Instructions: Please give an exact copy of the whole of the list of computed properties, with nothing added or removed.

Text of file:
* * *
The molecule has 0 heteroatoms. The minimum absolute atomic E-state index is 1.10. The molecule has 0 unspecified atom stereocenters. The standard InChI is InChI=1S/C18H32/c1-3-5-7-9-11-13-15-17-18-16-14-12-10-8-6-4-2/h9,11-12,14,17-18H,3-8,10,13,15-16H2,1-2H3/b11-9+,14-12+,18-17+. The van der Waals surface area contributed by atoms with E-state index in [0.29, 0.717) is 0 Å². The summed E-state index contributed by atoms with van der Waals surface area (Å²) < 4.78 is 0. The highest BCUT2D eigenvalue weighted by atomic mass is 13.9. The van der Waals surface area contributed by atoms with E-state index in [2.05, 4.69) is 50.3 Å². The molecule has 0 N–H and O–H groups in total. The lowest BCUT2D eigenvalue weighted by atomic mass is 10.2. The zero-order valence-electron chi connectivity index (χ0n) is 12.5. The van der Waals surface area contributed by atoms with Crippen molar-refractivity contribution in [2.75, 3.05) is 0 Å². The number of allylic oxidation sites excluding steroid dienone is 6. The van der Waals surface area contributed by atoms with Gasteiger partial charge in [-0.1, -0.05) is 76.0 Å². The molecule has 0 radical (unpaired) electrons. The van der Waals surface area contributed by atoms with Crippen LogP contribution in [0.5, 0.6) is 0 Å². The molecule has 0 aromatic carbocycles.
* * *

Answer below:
The molecule has 0 heteroatoms. The minimum absolute atomic E-state index is 1.10. The molecule has 0 unspecified atom stereocenters. The standard InChI is InChI=1S/C18H32/c1-3-5-7-9-11-13-15-17-18-16-14-12-10-8-6-4-2/h9,11-12,14,17-18H,3-8,10,13,15-16H2,1-2H3/b11-9+,14-12+,18-17+. The van der Waals surface area contributed by atoms with E-state index in [0.29, 0.717) is 0 Å². The summed E-state index contributed by atoms with van der Waals surface area (Å²) < 4.78 is 0. The highest BCUT2D eigenvalue weighted by atomic mass is 13.9. The van der Waals surface area contributed by atoms with E-state index in [2.05, 4.69) is 50.3 Å². The molecule has 0 N–H and O–H groups in total. The lowest BCUT2D eigenvalue weighted by atomic mass is 10.2. The zero-order valence-electron chi connectivity index (χ0n) is 12.5. The van der Waals surface area contributed by atoms with Crippen molar-refractivity contribution in [2.75, 3.05) is 0 Å². The number of allylic oxidation sites excluding steroid dienone is 6. The van der Waals surface area contributed by atoms with Gasteiger partial charge in [-0.1, -0.05) is 76.0 Å². The molecule has 0 radical (unpaired) electrons. The van der Waals surface area contributed by atoms with Crippen LogP contribution in [0.5, 0.6) is 0 Å². The molecule has 0 aromatic carbocycles.